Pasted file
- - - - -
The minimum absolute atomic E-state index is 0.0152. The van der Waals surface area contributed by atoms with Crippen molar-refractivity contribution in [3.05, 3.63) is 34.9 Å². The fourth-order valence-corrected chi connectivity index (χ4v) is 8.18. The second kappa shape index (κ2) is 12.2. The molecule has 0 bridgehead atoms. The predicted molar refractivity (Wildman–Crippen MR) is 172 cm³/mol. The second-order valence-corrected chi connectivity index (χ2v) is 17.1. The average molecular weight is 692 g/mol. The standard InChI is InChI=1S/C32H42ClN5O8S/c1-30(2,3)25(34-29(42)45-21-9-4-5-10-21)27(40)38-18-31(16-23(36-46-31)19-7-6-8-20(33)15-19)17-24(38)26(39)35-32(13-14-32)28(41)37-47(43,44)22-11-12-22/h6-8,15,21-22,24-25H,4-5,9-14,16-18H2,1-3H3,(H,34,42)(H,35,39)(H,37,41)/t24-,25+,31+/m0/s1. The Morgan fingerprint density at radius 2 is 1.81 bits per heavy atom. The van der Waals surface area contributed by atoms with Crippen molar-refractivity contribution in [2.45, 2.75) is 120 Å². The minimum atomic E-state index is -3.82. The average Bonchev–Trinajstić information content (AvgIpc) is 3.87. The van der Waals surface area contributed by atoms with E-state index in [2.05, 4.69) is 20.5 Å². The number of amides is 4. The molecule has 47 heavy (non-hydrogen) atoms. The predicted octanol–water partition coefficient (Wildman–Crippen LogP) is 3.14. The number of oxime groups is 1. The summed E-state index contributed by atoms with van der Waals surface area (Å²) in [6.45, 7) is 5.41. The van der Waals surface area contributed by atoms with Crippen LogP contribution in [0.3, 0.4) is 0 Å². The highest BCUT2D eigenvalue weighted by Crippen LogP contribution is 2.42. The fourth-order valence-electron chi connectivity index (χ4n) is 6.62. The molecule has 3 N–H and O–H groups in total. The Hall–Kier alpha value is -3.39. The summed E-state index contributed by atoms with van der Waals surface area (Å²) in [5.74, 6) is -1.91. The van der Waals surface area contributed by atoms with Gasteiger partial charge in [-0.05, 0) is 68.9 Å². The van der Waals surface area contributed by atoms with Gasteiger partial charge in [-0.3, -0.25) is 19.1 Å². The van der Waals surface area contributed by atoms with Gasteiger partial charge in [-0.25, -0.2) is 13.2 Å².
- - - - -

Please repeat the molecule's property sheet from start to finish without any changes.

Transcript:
The minimum absolute atomic E-state index is 0.0152. The van der Waals surface area contributed by atoms with Crippen molar-refractivity contribution in [3.05, 3.63) is 34.9 Å². The fourth-order valence-corrected chi connectivity index (χ4v) is 8.18. The second kappa shape index (κ2) is 12.2. The molecule has 0 bridgehead atoms. The predicted molar refractivity (Wildman–Crippen MR) is 172 cm³/mol. The second-order valence-corrected chi connectivity index (χ2v) is 17.1. The average molecular weight is 692 g/mol. The standard InChI is InChI=1S/C32H42ClN5O8S/c1-30(2,3)25(34-29(42)45-21-9-4-5-10-21)27(40)38-18-31(16-23(36-46-31)19-7-6-8-20(33)15-19)17-24(38)26(39)35-32(13-14-32)28(41)37-47(43,44)22-11-12-22/h6-8,15,21-22,24-25H,4-5,9-14,16-18H2,1-3H3,(H,34,42)(H,35,39)(H,37,41)/t24-,25+,31+/m0/s1. The Morgan fingerprint density at radius 2 is 1.81 bits per heavy atom. The van der Waals surface area contributed by atoms with Crippen molar-refractivity contribution in [2.45, 2.75) is 120 Å². The minimum atomic E-state index is -3.82. The average Bonchev–Trinajstić information content (AvgIpc) is 3.87. The van der Waals surface area contributed by atoms with E-state index in [2.05, 4.69) is 20.5 Å². The number of amides is 4. The molecule has 47 heavy (non-hydrogen) atoms. The predicted octanol–water partition coefficient (Wildman–Crippen LogP) is 3.14. The number of oxime groups is 1. The summed E-state index contributed by atoms with van der Waals surface area (Å²) in [6.45, 7) is 5.41. The van der Waals surface area contributed by atoms with Crippen LogP contribution in [0.3, 0.4) is 0 Å². The highest BCUT2D eigenvalue weighted by Crippen LogP contribution is 2.42. The fourth-order valence-electron chi connectivity index (χ4n) is 6.62. The molecule has 3 N–H and O–H groups in total. The Hall–Kier alpha value is -3.39. The summed E-state index contributed by atoms with van der Waals surface area (Å²) in [5.74, 6) is -1.91. The van der Waals surface area contributed by atoms with Gasteiger partial charge in [-0.05, 0) is 68.9 Å². The van der Waals surface area contributed by atoms with Gasteiger partial charge in [-0.3, -0.25) is 19.1 Å². The van der Waals surface area contributed by atoms with Gasteiger partial charge in [-0.25, -0.2) is 13.2 Å².